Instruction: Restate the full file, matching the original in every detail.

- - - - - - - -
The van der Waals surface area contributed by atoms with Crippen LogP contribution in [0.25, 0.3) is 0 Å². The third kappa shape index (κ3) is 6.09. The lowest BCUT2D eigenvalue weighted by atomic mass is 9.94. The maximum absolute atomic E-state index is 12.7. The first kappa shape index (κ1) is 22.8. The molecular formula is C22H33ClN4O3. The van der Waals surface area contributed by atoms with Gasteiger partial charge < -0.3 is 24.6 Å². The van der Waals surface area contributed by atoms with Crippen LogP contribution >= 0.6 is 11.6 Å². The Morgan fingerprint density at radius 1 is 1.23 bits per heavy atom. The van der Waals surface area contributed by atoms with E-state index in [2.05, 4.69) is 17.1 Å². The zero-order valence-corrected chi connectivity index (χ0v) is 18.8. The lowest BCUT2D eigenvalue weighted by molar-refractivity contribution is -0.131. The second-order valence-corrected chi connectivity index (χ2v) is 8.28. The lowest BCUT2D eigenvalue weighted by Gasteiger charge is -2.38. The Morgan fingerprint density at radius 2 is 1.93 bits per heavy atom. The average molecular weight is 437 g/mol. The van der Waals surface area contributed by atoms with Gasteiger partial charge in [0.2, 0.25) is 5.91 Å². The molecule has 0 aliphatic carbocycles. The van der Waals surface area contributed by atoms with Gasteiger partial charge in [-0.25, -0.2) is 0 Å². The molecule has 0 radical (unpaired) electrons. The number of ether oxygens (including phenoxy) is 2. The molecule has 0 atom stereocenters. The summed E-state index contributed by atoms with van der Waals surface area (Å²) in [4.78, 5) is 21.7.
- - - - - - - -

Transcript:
The van der Waals surface area contributed by atoms with Crippen LogP contribution in [0.25, 0.3) is 0 Å². The third kappa shape index (κ3) is 6.09. The lowest BCUT2D eigenvalue weighted by atomic mass is 9.94. The maximum absolute atomic E-state index is 12.7. The first kappa shape index (κ1) is 22.8. The molecular formula is C22H33ClN4O3. The van der Waals surface area contributed by atoms with Gasteiger partial charge < -0.3 is 24.6 Å². The van der Waals surface area contributed by atoms with Crippen LogP contribution >= 0.6 is 11.6 Å². The Morgan fingerprint density at radius 1 is 1.23 bits per heavy atom. The van der Waals surface area contributed by atoms with E-state index in [2.05, 4.69) is 17.1 Å². The zero-order valence-corrected chi connectivity index (χ0v) is 18.8. The lowest BCUT2D eigenvalue weighted by molar-refractivity contribution is -0.131. The second-order valence-corrected chi connectivity index (χ2v) is 8.28. The lowest BCUT2D eigenvalue weighted by Gasteiger charge is -2.38. The Morgan fingerprint density at radius 2 is 1.93 bits per heavy atom. The average molecular weight is 437 g/mol. The van der Waals surface area contributed by atoms with Gasteiger partial charge in [0.2, 0.25) is 5.91 Å². The molecule has 0 aliphatic carbocycles. The van der Waals surface area contributed by atoms with Gasteiger partial charge in [-0.25, -0.2) is 0 Å². The molecule has 0 radical (unpaired) electrons. The number of ether oxygens (including phenoxy) is 2. The molecule has 0 atom stereocenters. The summed E-state index contributed by atoms with van der Waals surface area (Å²) in [4.78, 5) is 21.7.